Teen Librarian Toolbox
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Let’s Be Frank: Honest Conversations About Sex in YA, a guest post by Jason June

I get asked a lot what I’d like to see more of in the YA space, and my answer is always, “More frankness around the topic of sex.”

Specifically, more frankness about the topic of queer sex. The need for more YA queer characters to be open about their hormones and horniness is to let LGBTQIA+ teens today know that their same-sex desires, or their nonbinary fantasies, or their sexual attraction to any consenting human are not only completely natural, but part of the beauty of being human.

When I was a gay and as-yet-to-discover genderqueer teen in the early-aughts, this was not the message I received. While my straight male classmates got to openly talk about how hard Stifler’s mom made them, there was no way in gay heaven I would have been able to do the same regarding hot TV daddies. Boners and hard-ons were not for me or queer kids to discuss, and for so many of us on the rainbow spectrum, we were forced to deal with the downward shame spiral of hearing the guys say how they’d like to bone (insert straight-cis-opposite-sex star here) and not relating at all. This was unsettling because whether or not said star wanted to be a part of the boning was rarely brought up, and because if we gay kids brought up our desires or even mentioned two boys kissing, it was met with slurs, sneers, or violence.

Sex-positivity in queer YA is about ending that shame. It’s about making safe, consensual sex for everyone regardless of gender or sexuality the norm so we can end that violence and stigma. IT’S THE AGE OF SEX-POSITIVITY!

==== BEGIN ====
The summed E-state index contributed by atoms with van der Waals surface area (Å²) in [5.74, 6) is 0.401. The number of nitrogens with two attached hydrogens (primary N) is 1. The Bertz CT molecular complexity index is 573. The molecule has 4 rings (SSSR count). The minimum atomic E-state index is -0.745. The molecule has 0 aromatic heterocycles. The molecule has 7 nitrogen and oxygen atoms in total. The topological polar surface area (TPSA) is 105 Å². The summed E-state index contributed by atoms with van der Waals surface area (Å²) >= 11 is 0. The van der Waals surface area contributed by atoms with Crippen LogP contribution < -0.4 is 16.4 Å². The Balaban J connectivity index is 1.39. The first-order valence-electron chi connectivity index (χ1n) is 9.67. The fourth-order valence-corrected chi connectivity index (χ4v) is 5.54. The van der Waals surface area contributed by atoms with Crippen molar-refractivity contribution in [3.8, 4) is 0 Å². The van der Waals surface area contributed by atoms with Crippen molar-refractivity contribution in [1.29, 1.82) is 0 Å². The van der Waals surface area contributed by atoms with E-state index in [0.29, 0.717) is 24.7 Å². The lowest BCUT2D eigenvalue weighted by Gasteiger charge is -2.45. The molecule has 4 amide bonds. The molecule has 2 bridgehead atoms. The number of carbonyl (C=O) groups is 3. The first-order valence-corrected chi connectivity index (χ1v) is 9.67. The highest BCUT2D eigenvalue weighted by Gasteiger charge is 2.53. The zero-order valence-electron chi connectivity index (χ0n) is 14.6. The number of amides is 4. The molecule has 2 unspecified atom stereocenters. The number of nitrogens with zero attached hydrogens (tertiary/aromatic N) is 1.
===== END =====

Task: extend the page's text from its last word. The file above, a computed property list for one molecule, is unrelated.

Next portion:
Now, let’s not forget an important point: An aspect of sex-positivity that goes hand-in-hand with not shaming anyone for their sexual desires is also not shaming anyone who has no sexual desire. There can be a multitude of reasons for this including being asexual, not being ready yet, or being at different stages of body development. So while I’m all about being a hoorah cheerleader for young adults discovering their sexuality with consenting peers, it’s also important that we normalize the fact there is no “right” way or timeline to figure ourselves out, and no amount of sexual desire you must feel in order to be “normal.”

So what does sex-positivity in YA look like? First, it’s ending the cycle of naming books without sex as “clean.” When a reader or parent asks for a “clean” book meaning one with no sex, they’re implying books with sex are dirty, nasty, gross. Let’s all say it together, “Sex is not dirty.” Sex is so natural! It’s how we got here, it’s how we can show someone we trust them and connect with them on the most intimate level, or it’s how we can let off steam with another pent-up person hoping to let their hair (and/or pants) down. It also has health benefits including less stress, better heart health, glowing skin, and a more positive outlook on life. I totally get that a teen might not want or be ready for a book with sex in it, so when asking for a book without sex, let’s just say that. “Does this have sex in it?” or “I’m looking for a book without sex” work perfectly and don’t label books with sex as unclean in any way. Yay!